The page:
State Roundup: New Vt. Law Overhauls Mental Health System
A selection of state health policy stories from Virginia, Vermont, Iowa, California, Georgia and Colorado.
The Associated Press/Washington Post: Advocacy Agency Backs Proposed Disabilities Settlement Between Virginia, Feds
A state agency that looks out for the rights of people with disabilities is advocating for a proposed settlement that would shift the care of Virginians with intellectual disabilities from state-run institutions (4/4).
The Associated Press: Vt. Governor Signs Mental Health Bill
Vermont Gov. Peter Shumlin has signed into law an overhaul of the state's mental health system. ... The package Shumlin signed calls for the 54-bed hospital in Waterbury to be replaced by a new 25-bed facility in Berlin, which could shrink to 16 beds depending on federal funding issues. The plan also calls for expanded psychiatric units in Brattleboro and Rutland and smaller and less restrictive community placements for people in need of mental health services around the state (4/4).
Des Moines Register: Mental-Health Compromise Offers Counties Flexibility, Power To Retain Property Taxes
Counties would continue to levy property taxes for mental-health services, and they could ask to be exempted from new regional mental-health authorities under a compromise reform plan agreed to by leading Democrats and Republicans in the [Iowa] Legislature. The Republican-controlled House is expected to pass the plan ... then send it to the Democrat-controlled Senate, where passage also is expected (Leys, 4/4).
Des Moines Register: Need A Doctorate Degree To Understand Your Health Bills? Iowa Senate Says 'Enough'
Complicated health bills that leave thousands of Iowans puzzled as to what they are truly being billed for would be tackled under a fast-moving plan approved by a Senate subcommittee this morning, advocates say. But the Republican on the three-member panel this morning waived a flag of warning: A proposal to address the problem comes with a cost of $500,000 to $2 million with no guarantee that premiums will lower (Clayworth, 4/4).
The Sacramento Bee: Aetna Mistakenly Tells 8,000 Customers Their Doctors Were Dropped From Coverage
Thousands of Aetna customers across the state, including many in the Sacramento region, were mistakenly sent letters this week telling them that their health care provider is no longer covered in the network and that they need to find new doctors. More than 8,000 Aetna customers were sent the form letters from the Hartford, Conn.-based health insurance company and have been receiving them in the mail over the past few days (Garza, 4/5).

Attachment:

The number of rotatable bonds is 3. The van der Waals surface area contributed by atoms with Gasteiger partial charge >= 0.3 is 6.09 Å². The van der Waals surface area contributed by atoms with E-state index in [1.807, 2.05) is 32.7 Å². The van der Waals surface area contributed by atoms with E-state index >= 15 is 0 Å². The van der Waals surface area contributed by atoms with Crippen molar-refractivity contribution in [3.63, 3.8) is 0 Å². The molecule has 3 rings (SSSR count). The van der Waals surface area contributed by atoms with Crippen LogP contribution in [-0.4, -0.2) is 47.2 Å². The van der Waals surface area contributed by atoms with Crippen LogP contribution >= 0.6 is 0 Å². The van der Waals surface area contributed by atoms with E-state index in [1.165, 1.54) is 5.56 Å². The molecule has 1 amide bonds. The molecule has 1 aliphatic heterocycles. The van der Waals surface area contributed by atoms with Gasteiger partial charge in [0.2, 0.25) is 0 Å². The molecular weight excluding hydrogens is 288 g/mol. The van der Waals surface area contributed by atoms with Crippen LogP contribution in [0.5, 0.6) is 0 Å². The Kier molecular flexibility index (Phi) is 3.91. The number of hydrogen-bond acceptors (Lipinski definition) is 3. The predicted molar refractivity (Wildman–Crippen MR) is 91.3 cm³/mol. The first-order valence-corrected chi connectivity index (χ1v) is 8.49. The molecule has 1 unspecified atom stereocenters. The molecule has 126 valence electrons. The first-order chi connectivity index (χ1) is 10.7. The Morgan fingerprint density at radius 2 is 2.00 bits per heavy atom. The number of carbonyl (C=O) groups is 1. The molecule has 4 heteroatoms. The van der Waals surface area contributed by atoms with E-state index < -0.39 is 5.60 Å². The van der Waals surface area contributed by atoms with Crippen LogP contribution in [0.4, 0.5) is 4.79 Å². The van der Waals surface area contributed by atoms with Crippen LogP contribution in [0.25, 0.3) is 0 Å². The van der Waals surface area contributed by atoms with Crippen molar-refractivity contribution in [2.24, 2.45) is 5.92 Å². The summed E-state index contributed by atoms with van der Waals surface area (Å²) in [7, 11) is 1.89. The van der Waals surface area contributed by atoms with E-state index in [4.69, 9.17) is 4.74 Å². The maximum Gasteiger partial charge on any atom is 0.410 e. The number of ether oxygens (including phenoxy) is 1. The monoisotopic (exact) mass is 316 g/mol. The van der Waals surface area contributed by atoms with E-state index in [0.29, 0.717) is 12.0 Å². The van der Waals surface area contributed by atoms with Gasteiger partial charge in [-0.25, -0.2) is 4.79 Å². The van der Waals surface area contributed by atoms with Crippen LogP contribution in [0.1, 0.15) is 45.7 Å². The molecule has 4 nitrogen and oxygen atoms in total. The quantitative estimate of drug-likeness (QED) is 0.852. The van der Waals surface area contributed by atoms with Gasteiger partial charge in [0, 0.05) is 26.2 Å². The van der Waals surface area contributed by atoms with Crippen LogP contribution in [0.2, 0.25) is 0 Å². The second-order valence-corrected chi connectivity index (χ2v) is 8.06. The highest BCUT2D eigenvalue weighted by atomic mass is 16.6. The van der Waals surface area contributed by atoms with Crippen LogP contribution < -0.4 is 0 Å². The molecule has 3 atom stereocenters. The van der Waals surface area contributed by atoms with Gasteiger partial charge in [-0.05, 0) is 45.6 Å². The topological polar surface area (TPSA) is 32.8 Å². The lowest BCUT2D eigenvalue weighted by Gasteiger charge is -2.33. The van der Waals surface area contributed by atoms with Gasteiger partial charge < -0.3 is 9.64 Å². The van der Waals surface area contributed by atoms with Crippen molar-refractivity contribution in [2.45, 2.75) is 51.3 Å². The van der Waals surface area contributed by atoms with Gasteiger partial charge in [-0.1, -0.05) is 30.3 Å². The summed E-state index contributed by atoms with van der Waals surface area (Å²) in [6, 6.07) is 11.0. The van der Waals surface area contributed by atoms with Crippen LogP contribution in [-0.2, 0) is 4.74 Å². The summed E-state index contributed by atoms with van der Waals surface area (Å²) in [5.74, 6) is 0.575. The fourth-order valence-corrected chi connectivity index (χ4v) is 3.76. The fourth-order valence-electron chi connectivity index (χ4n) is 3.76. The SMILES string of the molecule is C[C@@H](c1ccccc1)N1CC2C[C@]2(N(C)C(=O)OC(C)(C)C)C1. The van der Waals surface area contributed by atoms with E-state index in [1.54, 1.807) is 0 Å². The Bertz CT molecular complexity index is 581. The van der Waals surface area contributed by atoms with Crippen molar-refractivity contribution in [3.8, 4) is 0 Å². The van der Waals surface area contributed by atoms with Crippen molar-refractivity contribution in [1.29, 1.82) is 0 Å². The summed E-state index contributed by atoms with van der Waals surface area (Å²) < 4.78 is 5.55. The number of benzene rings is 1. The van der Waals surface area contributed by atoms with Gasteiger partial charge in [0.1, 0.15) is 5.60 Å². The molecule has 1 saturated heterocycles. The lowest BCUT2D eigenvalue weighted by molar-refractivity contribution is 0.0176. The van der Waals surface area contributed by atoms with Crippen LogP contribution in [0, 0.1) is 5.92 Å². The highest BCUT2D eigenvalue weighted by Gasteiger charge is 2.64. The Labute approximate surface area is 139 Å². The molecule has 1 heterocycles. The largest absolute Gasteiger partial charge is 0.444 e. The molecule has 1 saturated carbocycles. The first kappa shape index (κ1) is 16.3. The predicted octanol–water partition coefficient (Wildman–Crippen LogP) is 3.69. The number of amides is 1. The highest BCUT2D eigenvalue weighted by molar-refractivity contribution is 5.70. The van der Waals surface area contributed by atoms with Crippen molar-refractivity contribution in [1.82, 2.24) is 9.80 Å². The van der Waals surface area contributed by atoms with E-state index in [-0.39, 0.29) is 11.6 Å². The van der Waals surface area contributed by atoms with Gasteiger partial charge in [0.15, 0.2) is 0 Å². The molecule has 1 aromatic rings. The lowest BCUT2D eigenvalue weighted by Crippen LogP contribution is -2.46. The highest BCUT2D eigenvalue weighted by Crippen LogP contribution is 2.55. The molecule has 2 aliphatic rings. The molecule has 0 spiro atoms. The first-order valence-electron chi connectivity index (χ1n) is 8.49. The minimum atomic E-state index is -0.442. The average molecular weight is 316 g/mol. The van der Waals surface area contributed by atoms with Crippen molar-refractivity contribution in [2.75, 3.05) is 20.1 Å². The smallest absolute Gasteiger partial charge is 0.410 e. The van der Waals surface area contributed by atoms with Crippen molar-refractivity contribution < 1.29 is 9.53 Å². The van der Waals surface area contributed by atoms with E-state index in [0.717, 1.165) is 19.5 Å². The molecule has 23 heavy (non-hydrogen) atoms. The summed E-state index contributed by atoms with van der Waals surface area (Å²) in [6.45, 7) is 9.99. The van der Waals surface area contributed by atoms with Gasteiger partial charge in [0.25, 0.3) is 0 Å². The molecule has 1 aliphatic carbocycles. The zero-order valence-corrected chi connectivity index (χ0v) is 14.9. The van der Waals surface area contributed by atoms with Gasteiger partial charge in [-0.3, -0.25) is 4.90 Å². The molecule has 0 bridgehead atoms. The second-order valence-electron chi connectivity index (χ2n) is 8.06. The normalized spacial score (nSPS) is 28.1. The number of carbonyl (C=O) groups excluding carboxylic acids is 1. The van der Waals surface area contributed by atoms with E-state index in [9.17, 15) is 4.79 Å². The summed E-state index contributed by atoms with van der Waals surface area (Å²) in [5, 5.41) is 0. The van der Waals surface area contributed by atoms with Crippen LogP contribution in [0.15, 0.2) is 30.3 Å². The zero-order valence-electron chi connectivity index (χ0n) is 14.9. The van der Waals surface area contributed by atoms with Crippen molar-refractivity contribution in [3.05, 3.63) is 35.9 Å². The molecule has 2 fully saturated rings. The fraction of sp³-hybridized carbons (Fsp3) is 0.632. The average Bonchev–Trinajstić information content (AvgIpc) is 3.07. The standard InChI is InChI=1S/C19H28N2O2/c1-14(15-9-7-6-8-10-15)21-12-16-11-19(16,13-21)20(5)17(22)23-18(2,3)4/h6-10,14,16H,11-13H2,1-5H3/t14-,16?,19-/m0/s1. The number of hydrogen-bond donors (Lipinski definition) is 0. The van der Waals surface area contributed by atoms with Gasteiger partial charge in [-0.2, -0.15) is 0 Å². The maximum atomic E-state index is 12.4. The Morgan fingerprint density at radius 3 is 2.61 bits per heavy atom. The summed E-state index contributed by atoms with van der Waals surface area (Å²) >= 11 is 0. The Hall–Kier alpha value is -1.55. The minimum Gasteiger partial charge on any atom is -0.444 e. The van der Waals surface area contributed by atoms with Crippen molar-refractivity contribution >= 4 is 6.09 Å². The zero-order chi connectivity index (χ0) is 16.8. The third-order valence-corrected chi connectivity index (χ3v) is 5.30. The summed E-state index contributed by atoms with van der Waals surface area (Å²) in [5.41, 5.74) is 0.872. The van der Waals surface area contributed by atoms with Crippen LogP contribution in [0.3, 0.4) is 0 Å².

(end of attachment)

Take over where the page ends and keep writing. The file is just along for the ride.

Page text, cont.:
KQED's State of Health blog: The Greatest Health Risk to Children? No, It's Not Drugs
Nearly half of people surveyed in a poll released today say an unhealthy diet combined with lack of physical activity are the greatest health risks facing California children today. In addition, almost three in four respondents to the Field Poll -- 73 percent -- said prevention efforts, while starting with the family, must extend to the broader community, including health care providers, schools, community organizations and beyond (Aliferis, 4/4).
KQED: Glide Health Services
Glide Health Services, a community clinic in the heart of San Francisco's Tenderloin, provides primary care for some 3,000 patients a year. ... Pat Dennehy, the clinic's director, is gaining national attention for her innovative approach to providing low-cost, high quality care at a time when the state of California needs all the options it can get (Davis, 3/30).
San Francisco Chronicle: California Health Exchange Moving Ahead
When the Patient Protection and Affordable Care Act, a.k.a. Obamacare, was signed into law, two years ago almost to the day, California quickly got the ball rolling. … The exchange has already received $40 million in federal seed money and is expecting additional funds this summer. No details, but the amount is "bigger than a breadbox," said the exchange's Executive Director Peter Lee. That assumes the U.S. Supreme Court doesn't throw the law out, in part or whole -- a distinct possibility that doesn't faze Lee. "California passed a law to have an exchange, and it's moving ahead on all cylinders. The commitment will be there no matter what," said Lee (Ross, 4/5).
California Healthline: 'We'll Deal With it Then': The State of Play if ACA is Struck Down
Twenty-eight states challenged the Affordable Care Act. And win or lose, all 50 will have to deal with the consequences. But are the states actually ready to respond? The answer is -- literally -- all over the map. ... Here's a look at how three states -- including California -- stand with respect to the ACA decision (Diamond, 4/4).
Modern Healthcare: Ga. Cancer Centers To Pay $3.8 Million
A federal investigation sparked by whistle-blowers who used to work for a radiation oncology practice has resulted in a civil settlement in which the practice and its affiliates agreed to pay $3.8 million to settle fraud allegations. Radiotherapy Clinics of Georgia (Decatur), along with affiliates RCOG Cancer Centers, Physician Oncology Services Management Co., Dr. Frank Critz and Physician Oncology Services, were accused of overbilling Medicare for X-rays and simulations in preparation for radiation therapy and for consults and consult reports, according to a U.S. Justice Department news release (Robeznieks, 4/4).
Health Policy Solutions (a Colorado news service): Lack Of Access To Dental Care Endangering Health, Costing Colorado Millions
Every Thursday the [Kids In Need of Dentistry] clinic treats a steady stream of pediatric patients, many with a mouthful of problems. ... Untreated dental caries (the disease process that causes cavities) is the leading disease in children, occurring five times more often than asthma (Wolf, 4/4).